Northumbria Police has teamed up with petrol stations in its territory in a campaign to tackle crime involving motorcycles.
Specialist officers in the Operation Benelli task-force have been reviewing every crime involving a motorcycle, looking for patterns of behaviour and working with neighbourhood officers to target patrols in the right places.
As part of the new initiative, anyone who tries to fill up a fuel can will be asked to provide ID and the reasons for drawing the fuel.
It came after police established that underage teenagers had been drawing fuel for their motorcycles, or asking adults to do it on their behalf.
Sergeant Paul Cook, of the Gateshead East Neighbourhood Policing Team, said the list of those buying fuel is then analysed to try to identify those involved in disorder.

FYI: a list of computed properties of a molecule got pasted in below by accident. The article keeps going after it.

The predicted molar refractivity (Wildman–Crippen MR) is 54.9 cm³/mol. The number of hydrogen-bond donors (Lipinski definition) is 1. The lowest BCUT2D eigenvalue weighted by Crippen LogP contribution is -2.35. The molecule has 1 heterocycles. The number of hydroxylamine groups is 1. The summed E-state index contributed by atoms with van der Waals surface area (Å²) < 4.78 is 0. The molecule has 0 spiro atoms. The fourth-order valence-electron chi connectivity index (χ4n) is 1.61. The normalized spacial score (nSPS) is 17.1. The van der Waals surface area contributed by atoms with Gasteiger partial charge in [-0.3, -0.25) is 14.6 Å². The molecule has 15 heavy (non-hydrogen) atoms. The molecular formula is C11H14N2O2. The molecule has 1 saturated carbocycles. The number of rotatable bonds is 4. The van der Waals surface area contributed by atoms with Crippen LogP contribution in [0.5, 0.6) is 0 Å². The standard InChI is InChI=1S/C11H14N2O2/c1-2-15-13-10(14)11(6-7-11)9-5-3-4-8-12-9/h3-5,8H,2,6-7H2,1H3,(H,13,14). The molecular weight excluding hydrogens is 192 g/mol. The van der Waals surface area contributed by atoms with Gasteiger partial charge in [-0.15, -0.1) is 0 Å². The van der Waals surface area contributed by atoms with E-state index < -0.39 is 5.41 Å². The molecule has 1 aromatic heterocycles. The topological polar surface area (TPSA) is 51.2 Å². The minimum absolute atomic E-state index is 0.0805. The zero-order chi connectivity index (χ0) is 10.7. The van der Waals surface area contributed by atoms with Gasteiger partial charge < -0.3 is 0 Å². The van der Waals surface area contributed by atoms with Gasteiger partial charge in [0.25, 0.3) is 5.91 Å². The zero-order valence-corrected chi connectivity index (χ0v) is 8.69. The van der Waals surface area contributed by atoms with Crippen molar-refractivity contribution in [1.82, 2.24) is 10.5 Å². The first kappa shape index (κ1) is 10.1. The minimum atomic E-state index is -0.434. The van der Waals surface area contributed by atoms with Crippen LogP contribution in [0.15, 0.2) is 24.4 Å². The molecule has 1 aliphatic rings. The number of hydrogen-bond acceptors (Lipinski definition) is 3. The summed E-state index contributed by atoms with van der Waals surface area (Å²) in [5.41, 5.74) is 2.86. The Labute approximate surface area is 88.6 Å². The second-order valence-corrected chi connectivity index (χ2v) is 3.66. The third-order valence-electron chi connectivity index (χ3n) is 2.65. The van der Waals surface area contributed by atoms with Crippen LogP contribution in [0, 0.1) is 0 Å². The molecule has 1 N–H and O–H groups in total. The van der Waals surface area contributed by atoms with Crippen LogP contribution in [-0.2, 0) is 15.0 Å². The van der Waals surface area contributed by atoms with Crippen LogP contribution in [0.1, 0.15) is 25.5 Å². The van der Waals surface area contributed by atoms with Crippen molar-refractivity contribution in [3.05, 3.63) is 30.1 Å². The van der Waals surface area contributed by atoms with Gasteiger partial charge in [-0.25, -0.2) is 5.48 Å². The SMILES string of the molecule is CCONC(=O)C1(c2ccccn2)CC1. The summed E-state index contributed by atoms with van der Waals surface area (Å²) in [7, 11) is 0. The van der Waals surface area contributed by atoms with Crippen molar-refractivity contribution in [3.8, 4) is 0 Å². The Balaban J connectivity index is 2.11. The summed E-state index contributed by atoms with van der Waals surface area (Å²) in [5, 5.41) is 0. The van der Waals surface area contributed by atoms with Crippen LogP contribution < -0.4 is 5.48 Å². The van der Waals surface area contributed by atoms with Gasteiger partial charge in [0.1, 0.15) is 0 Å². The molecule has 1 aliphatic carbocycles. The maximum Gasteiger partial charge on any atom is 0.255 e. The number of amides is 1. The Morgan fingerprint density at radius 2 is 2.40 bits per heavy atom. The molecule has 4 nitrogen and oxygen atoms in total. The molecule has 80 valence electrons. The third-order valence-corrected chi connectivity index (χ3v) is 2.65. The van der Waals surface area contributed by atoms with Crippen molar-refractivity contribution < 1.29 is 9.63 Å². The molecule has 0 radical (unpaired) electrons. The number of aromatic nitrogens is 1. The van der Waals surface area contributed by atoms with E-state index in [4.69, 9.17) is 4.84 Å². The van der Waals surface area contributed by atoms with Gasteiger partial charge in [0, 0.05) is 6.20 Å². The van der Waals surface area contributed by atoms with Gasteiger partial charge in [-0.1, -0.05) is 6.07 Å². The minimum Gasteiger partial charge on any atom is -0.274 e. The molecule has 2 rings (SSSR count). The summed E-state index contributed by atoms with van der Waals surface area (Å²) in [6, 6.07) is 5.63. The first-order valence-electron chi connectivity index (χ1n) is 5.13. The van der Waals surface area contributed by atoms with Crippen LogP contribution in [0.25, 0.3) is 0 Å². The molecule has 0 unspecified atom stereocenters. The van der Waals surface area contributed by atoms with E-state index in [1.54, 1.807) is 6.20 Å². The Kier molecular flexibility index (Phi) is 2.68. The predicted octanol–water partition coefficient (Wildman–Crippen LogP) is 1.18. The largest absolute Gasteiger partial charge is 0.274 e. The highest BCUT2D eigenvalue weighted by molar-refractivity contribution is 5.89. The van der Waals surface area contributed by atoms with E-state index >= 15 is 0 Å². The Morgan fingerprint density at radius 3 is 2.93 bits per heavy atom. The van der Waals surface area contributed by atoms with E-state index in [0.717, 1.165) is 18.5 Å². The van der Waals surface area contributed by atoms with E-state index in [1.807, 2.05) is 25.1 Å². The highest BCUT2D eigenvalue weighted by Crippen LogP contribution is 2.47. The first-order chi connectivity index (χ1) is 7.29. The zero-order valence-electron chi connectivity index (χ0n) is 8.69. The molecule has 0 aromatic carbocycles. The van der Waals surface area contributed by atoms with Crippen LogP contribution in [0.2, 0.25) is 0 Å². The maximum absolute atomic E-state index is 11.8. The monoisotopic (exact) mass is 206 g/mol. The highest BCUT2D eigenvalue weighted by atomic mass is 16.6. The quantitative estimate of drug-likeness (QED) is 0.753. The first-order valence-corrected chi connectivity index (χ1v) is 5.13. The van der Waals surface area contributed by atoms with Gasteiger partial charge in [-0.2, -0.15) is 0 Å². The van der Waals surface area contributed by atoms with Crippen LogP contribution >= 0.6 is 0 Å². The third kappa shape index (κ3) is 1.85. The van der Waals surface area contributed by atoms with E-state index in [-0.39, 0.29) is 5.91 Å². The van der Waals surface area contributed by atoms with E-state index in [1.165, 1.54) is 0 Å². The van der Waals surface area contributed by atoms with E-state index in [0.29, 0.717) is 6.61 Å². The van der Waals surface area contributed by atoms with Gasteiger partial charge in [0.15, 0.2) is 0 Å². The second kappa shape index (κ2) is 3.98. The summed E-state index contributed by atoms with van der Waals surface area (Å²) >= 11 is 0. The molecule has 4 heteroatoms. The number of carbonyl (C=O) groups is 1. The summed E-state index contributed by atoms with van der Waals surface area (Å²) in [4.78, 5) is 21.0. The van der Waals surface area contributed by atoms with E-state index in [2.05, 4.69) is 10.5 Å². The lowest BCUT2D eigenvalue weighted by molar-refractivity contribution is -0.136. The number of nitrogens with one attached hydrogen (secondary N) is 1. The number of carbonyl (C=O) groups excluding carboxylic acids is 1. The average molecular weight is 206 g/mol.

“We carried out a number of enquiries and established those involved in motorcycle disorder had been purchasing fuel in fuel cans,” he said.
“So, we have been working closely with the borough’s petrol stations and have introduced measures to ensure that children cannot purchase fuel in this way.
“Those older teenagers who do purchase fuel will now have to provide their details and that gives us a number of evidential leads when investigating disorder.
“That list will also provide us with an opportunity to identify any other unusual patterns of behaviour and ensure the fuel has been purchased for a legitimate reason.
“By working with local businesses, and our Operation Benelli team, we are already seeing results and have reduced motorcycle disorder in Gateshead.
“That work will continue and we hope our efforts will reassure residents in our region that we are committed to targeting individuals who make your life a misery.”
Posters will be placed in petrol stations taking part in the scheme that notify customers about the requirements if purchasing fuel in a fuel can.
Customers are not legally obliged to provide details but businesses taking part in the scheme are likely to refuse service to those who choose not to comply.